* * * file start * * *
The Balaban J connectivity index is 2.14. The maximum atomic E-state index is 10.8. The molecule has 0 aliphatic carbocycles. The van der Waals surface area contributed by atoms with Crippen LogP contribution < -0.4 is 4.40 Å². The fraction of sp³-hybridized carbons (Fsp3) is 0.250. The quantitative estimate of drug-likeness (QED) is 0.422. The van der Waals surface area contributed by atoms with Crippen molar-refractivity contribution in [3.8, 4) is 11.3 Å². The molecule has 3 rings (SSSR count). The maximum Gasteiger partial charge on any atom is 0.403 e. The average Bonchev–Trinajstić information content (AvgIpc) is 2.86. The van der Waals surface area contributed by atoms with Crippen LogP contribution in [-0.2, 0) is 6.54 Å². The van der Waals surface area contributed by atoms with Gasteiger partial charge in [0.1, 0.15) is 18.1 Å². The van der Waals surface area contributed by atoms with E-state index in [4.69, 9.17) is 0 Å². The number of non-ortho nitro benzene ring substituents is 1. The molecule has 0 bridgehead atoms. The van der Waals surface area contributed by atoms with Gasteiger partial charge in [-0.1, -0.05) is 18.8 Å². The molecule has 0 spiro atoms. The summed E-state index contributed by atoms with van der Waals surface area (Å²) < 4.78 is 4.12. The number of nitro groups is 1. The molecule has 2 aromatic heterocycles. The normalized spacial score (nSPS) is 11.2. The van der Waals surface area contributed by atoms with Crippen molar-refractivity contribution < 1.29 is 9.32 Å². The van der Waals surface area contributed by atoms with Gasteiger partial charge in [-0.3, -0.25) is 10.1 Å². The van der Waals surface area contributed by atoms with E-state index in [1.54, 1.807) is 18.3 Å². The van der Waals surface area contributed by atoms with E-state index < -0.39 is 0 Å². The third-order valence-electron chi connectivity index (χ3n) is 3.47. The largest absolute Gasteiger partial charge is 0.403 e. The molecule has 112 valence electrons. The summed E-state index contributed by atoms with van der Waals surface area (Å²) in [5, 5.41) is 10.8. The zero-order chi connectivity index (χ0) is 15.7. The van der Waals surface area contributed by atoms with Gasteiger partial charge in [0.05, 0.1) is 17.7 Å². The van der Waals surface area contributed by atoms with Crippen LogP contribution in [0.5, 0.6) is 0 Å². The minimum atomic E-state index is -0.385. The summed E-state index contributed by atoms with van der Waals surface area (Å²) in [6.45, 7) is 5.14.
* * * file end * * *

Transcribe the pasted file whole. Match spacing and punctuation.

The Balaban J connectivity index is 2.14. The maximum atomic E-state index is 10.8. The molecule has 0 aliphatic carbocycles. The van der Waals surface area contributed by atoms with Crippen LogP contribution < -0.4 is 4.40 Å². The fraction of sp³-hybridized carbons (Fsp3) is 0.250. The quantitative estimate of drug-likeness (QED) is 0.422. The van der Waals surface area contributed by atoms with Crippen molar-refractivity contribution in [3.8, 4) is 11.3 Å². The molecule has 3 rings (SSSR count). The maximum Gasteiger partial charge on any atom is 0.403 e. The average Bonchev–Trinajstić information content (AvgIpc) is 2.86. The van der Waals surface area contributed by atoms with Crippen LogP contribution in [-0.2, 0) is 6.54 Å². The van der Waals surface area contributed by atoms with Gasteiger partial charge in [0.1, 0.15) is 18.1 Å². The van der Waals surface area contributed by atoms with E-state index in [4.69, 9.17) is 0 Å². The number of non-ortho nitro benzene ring substituents is 1. The molecule has 0 bridgehead atoms. The van der Waals surface area contributed by atoms with Gasteiger partial charge in [-0.1, -0.05) is 18.8 Å². The molecule has 0 spiro atoms. The summed E-state index contributed by atoms with van der Waals surface area (Å²) < 4.78 is 4.12. The number of nitro groups is 1. The molecule has 2 aromatic heterocycles. The normalized spacial score (nSPS) is 11.2. The van der Waals surface area contributed by atoms with Crippen molar-refractivity contribution < 1.29 is 9.32 Å². The van der Waals surface area contributed by atoms with Gasteiger partial charge in [-0.3, -0.25) is 10.1 Å². The van der Waals surface area contributed by atoms with E-state index in [1.54, 1.807) is 18.3 Å². The van der Waals surface area contributed by atoms with E-state index < -0.39 is 0 Å². The third-order valence-electron chi connectivity index (χ3n) is 3.47. The largest absolute Gasteiger partial charge is 0.403 e. The molecule has 112 valence electrons. The summed E-state index contributed by atoms with van der Waals surface area (Å²) in [5, 5.41) is 10.8. The zero-order chi connectivity index (χ0) is 15.7. The van der Waals surface area contributed by atoms with Gasteiger partial charge in [0.05, 0.1) is 17.7 Å². The van der Waals surface area contributed by atoms with Crippen LogP contribution in [0.5, 0.6) is 0 Å². The minimum atomic E-state index is -0.385. The summed E-state index contributed by atoms with van der Waals surface area (Å²) in [6.45, 7) is 5.14.